(= language) → italien m


Italiener(in) m(f)
(Ling) → Italienisch nt


1. adjitaliano/a; (lesson, teacher, dictionary) → d'italiano; (king) → d'Italia
2. n (person) → italiano/a; (language) → italiano
the Italians → gli italiani


إِيطَالِيٌّ, إِيطَالِيٌّ, اللغة الإيطالية Ital, italský, italština italiener, italiensk Italiener, italienisch Ιταλικά, ιταλικός, Ιταλός italiano italia, italialainen italien Talijan, talijanski italiano イタリアの, イタリア人, イタリア語 이탈리아 사람, 이탈리아어, 이탈리아의 Italiaan, Italiaans italiener, italiensk język włoski, Włoch, włoski italiano итальянец, итальянский, итальянский язык italienare, italiensk, italienska เกี่ยวกับอิตาลี, ชาวอิตาเลียน, ภาษาอิตาเลียน İtalyan, İtalyanca người Ý, thuộc nước/người/tiếng Ý, tiếng Ý 意大利人, 意大利的, 意大利语
References in classic literature ?
Field--Nathaniel Field, author of The Fatal Dowry, and an actor of reputation--in his singular costume, and with a face of perhaps not quite reassuring subtlety, might pass for the original of those Italian, or Italianized, voluptuaries in sin which pleased the fancy of Shakespeare's age.
Wagner refers to "Virginia Political Economy as Classical Political Economy Italianized," and writes that "The Virginia theorists to a man focused on process and coordination, and not on resource allocation.
The Triestine Irredentist Wilhelm Oberdank, whose name he later Italianized in Guglielmo Oberdan, plotted to assassinate Franz Joseph in 1882, during the festivities of the 500th anniversary of Habsburg rule over Trieste.
43) In this sense, the Italian version of rock'n'roll produced during the institutionalization period by trying to maintain its affinities with at least some elements of rock'n'roll while at the same time concealing its more subversive character in favour of an Italianized approach that evoked the influence of light opera singing and the lyricism of the melodrama, produced mostly unconvincing musical results.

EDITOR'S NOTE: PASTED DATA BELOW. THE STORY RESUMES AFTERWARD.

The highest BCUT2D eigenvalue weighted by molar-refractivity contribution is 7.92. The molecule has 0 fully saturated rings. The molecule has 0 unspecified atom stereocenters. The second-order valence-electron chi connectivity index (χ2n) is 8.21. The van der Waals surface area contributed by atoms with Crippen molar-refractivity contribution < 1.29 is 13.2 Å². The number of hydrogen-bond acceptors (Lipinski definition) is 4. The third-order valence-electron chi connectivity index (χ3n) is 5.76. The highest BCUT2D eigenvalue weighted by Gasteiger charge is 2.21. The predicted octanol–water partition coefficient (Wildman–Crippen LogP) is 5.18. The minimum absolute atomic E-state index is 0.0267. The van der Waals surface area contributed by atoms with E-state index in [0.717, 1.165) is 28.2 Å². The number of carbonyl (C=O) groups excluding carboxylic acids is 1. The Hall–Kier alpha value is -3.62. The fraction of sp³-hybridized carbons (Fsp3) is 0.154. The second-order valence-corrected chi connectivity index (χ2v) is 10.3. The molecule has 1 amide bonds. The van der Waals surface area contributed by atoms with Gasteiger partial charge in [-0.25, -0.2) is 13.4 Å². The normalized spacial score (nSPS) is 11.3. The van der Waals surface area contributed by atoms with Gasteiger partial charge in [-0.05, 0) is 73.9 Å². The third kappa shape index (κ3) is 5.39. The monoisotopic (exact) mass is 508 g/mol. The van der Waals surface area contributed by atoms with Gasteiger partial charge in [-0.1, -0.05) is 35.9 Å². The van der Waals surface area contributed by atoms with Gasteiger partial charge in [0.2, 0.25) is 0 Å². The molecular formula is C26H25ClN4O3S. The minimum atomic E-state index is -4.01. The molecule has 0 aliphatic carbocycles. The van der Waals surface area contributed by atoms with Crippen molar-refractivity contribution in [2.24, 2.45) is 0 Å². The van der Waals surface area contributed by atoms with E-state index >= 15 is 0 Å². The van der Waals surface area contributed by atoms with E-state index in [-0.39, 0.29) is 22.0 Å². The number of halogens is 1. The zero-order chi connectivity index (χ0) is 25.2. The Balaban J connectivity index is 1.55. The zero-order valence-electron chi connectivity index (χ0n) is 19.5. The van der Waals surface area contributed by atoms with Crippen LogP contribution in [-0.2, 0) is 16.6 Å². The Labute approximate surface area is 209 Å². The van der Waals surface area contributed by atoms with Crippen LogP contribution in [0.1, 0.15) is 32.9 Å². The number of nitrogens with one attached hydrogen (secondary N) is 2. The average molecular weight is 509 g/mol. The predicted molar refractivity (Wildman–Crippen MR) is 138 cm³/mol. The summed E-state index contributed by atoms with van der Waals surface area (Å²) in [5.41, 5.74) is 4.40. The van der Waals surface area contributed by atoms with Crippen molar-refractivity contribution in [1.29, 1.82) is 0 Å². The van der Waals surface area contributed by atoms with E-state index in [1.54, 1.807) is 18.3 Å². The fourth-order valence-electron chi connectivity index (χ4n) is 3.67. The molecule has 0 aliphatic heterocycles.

He quite surprisingly develops a grandfatherly relationship with Shanti's four-year-old daughter Kamla (whom he calls by the Italianized version of Camilla).
The prince's name is set in a Gothic font that conveys his Germanness, even though all parts of his name--"II Principe Federico"--have been thoroughly Italianized.
Estienne's polemic against the Italianized French employed by French courtiers appears in three separate but related works.
to the less italianized but even more renowned Professor Moritz Schiff,
10) Some recently completed dissertations include Drew Edward Davies, "The Italianized Frontier: Music at Durango Cathedral, Espanol Culture, and the Aesthetics of Devotion in Eighteenth-Century New Spain" (University of Chicago, 2006), winner of the Society for American Music's Housewright Dissertation Award; Jesus Alejandro Ramos-Kitrell, "Dynamics of Ritual and Ceremony at the Metropolitan Cathedral of Mexico, 1700-1750" (University of Texas, 2006); Christina Taylor Gibson, "The Music of Manuel M.
Although officially begun in 1415 with the siege of Ceuta, in present-day Morocco, the Portuguese Age of Exploration was preceded by centuries of timid explorations of the Atlantic sea (north and south): between 1307-1312 King Dinis (1279-1325), promoted the organization of the Portuguese navy and in 1317 he appointed the Genoese Emmanuele di Pezagna--also spelled Passagna or Pessagno, corresponding to the Italianized form Passano--known in Portugal as Manoel (de) Peganha, as Admiral of Portugal.
And though these Italianized avengers are never appropriated into society and turned into kindly Eumenides, it would still be fitting to look to The Eumenides as a model for the ending of La figlia di Iorio.
Along with Alessandro Manzoni's attempt at literary unification through italianized Tuscan, the Risorgimento was to inspire a parallel resurgence of literature in different dialects.